British businesses turned more optimistic in November about the country’s economy although they are still not as confident as they were before June’s Brexit vote, a survey showed yesterday.
Business confidence hit its second-highest level since Britain voted to leave the EU, polling firm YouGov and the Centre for Economic and Business Research (CEBR), a think-tank, said.
The survey of 500 executives showed a “notable increase” in capital investment planned for the coming year.
Business confidence slumped in July in the weeks after the vote.
It also dipped in October when Prime Minister Theresa May said she would begin Brexit negotiations by the end of March and suggested she would take a tough approach in the talks.
Since then, however, the UK government has sent some signals that it wants to avoid an abrupt break with the EU.
“To date, businesses are proving quite resilient in the face of what has proved to be an economically and politically tumultuous six months for the UK,” Scott Corfe, CEBR director, said.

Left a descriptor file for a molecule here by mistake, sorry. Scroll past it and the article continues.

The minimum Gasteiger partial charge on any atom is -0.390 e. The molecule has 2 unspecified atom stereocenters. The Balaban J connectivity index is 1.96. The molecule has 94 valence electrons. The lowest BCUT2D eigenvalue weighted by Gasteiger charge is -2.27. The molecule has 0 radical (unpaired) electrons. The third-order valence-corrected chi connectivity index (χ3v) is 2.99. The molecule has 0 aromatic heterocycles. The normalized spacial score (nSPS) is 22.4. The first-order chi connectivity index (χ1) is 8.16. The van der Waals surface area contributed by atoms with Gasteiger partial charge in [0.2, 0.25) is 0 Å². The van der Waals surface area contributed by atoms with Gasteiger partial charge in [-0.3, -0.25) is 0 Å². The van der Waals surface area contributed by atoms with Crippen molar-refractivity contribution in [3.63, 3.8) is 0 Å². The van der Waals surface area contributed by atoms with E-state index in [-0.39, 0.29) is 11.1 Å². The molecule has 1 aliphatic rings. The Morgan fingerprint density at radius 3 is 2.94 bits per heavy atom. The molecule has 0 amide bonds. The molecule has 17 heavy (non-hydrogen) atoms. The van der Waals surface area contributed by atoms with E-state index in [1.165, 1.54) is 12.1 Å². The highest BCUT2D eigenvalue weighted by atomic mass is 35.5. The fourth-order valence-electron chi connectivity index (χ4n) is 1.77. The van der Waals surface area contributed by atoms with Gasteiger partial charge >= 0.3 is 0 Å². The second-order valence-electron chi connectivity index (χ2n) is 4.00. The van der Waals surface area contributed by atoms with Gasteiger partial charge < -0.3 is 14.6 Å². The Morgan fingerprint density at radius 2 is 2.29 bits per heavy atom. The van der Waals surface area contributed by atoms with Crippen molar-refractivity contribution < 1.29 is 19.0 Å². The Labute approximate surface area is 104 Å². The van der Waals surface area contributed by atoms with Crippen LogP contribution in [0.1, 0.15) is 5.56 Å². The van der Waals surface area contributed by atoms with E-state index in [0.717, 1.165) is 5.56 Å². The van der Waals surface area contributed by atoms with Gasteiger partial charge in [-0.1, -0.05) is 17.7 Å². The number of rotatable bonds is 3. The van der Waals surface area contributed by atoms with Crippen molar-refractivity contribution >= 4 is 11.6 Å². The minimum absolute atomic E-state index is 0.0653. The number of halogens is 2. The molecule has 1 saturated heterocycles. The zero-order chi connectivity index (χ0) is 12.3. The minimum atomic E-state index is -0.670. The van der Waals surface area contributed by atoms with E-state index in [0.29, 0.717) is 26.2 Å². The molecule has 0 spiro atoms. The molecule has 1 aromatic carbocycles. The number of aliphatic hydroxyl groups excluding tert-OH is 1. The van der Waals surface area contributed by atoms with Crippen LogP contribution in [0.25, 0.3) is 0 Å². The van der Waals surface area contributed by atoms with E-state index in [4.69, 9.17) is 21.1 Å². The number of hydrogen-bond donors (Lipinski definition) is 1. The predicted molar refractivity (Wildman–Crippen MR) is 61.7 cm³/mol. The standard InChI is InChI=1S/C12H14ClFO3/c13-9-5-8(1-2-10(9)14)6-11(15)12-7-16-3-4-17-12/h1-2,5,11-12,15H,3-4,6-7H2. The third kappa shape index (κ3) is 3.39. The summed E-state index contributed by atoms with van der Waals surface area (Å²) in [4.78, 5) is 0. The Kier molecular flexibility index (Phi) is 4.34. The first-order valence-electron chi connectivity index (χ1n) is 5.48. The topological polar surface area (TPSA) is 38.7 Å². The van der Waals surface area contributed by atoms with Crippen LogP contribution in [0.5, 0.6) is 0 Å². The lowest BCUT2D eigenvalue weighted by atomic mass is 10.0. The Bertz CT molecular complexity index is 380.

“Although many forecasters believe growth will slow next year, organisations themselves have a relatively bright outlook and are prepared to invest over the coming 12 months,” he said.
The survey’s measure of business confidence increased to 111.1 in November from 109.1 in October but remained below June’s level of 112.6. British manufacturers have also reported their strongest order books in nearly two years.
However, they also plan to push up their prices sharply in early 2017 after this year’s Brexit hit to sterling, a Confederation of British Industry (CBI) survey showed yesterday.
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